Impact of below-freezing air temperature on the formation and stability of oil emulsionMichael C. Boufadel, New Jersey Institute of Technology
Through this project, we propose to examine the impact of cold air temperature on the stability of formed seawater-in-crude oil emulsions. Three oils and two weathering stages are selected and the emulsions’ physicochemical properties will be tested before and after exposure to below-freezing temperatures. The properties to be measured include density, viscosity, water content, water droplet size distribution, and visual microscopy images. We believe the outcome of this work will contribute to the community with new knowledge on emulsion stability in arctic environments.
After oil spills, the oil slick entrains seawater droplets in the water column, and could potentially formed an emulsion. The emulsified oil (i.e., the emulsion) has a significantly increased viscosity, which poses extra challenges to the response techniques. The water content in an emulsion has been considered as another metric for its stability. While in the arctic environment, when the water surface is exposed to very low air temperature, the emulsification processes would be affected due to two non-exclusive reasons: the increased viscosity and the freezing entrained water droplets. There is very limited research on this scenario so far, thus, a serial formed seawater-in-crude oil emulsion stability tests are proposed to examine the impacts of the cold air temperature on the surface emulsions.
It has been well established that the presence of resins and asphaltenes enhance oil emulsion formation and stability (Fingas and Fieldhouse 2006). Asphaltenes form a network structure within thin oil film that separates approaching water droplets (Czarnecki et al. 2012). Meanwhile, the surfactant-like polar resins tend to maintain small water droplets (1 – 20 μm) in oil (Fingas 1995; Fingas and Fieldhouse 2012). However, challenges remain in terms of the actual behavior of emulsion at sea. First as the emulsion is shear-thinning, a stable emulsion under a quiescent sea state could become unstable (i.e., breaks) due to high shear (Muriel and Katz 2023). Second, in the laboratory, the surfactants that are inherently present in a spilled oil remain in the vessel, which would impact the subsequent behavior of the emulsion. While at sea, the surfactants are likely to leave the oil, which impacts the emulsification of and/or the stability of emulsion.
The water content in an emulsion has been considered as another metric for its stability; a rule of thumb is that an emulsion is stable if its water content exceeds 30% per volume. Unfortunately, the water bubble size distribution within the oil was rarely considered with the exception of recent works (Muriel and Katz 2023). In that work, it was observed that an emulsion tends to be more stable if the water bubble distribution consists of a large number of small bubbles surrounding a large one. This implies that the water content alone is not sufficient to characterize emulsion stability. Efforts to address the role of mixing chronology are going to be invested within the consortium CEMOR, led by NJIT and funded by MPRI2.0.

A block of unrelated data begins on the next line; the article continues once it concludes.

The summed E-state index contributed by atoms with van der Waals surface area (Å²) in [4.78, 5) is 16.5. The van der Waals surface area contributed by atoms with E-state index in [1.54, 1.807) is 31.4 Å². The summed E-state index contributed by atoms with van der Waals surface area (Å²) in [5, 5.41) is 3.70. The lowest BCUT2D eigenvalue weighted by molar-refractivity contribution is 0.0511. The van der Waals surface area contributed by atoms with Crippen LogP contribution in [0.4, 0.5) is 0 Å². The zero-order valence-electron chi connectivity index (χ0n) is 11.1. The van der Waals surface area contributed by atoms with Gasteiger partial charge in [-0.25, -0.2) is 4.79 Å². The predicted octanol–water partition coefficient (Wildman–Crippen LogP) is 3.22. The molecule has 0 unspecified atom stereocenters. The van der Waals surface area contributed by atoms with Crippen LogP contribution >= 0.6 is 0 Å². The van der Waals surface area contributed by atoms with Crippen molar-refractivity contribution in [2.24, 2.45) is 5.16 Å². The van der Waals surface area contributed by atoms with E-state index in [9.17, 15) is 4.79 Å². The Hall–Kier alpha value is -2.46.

Unfortunately, there is not a mechanistic work on emulsion stability in cold environments, and in particular at below (water) freezing temperatures. In cold regions, if the emulsion is totally immersed in water, then its temperature will be higher than the freezing point of water. However, an emulsion on the water surface could be exposed to very low air temperatures which could impact the emulsion via two non-exclusive processes: 1) The oil viscosity will increase and thus the emulsion will become more “stable”- the emulsion becomes wax-like, and 2) the saltwater bubbles within the oil emulsion could freeze, expand, and release the brine. We hypothesize that upon a subsequent increase in temperature to above zero, the water occupies a smaller volume with the brine occupying another volume, which could cause the emulsion to be structurally weak.
The SINTEF group (Faksness and Brandvik 2008) conducted experiments of oil emulsion in cold water, where they placed the oil on water in a carved channel in an ice sheet. They considered three levels of surface coverage by ice. The air temperature was as low -15oC. They observed that the water content decreased with the ice coverage, reaching around 20% water for 90% ice coverage. The challenge in interpreting their results is that the mixing energy was not constant in all experiments. Thus, the experiments with 90% ice coverage could have allowed for more exposure to air.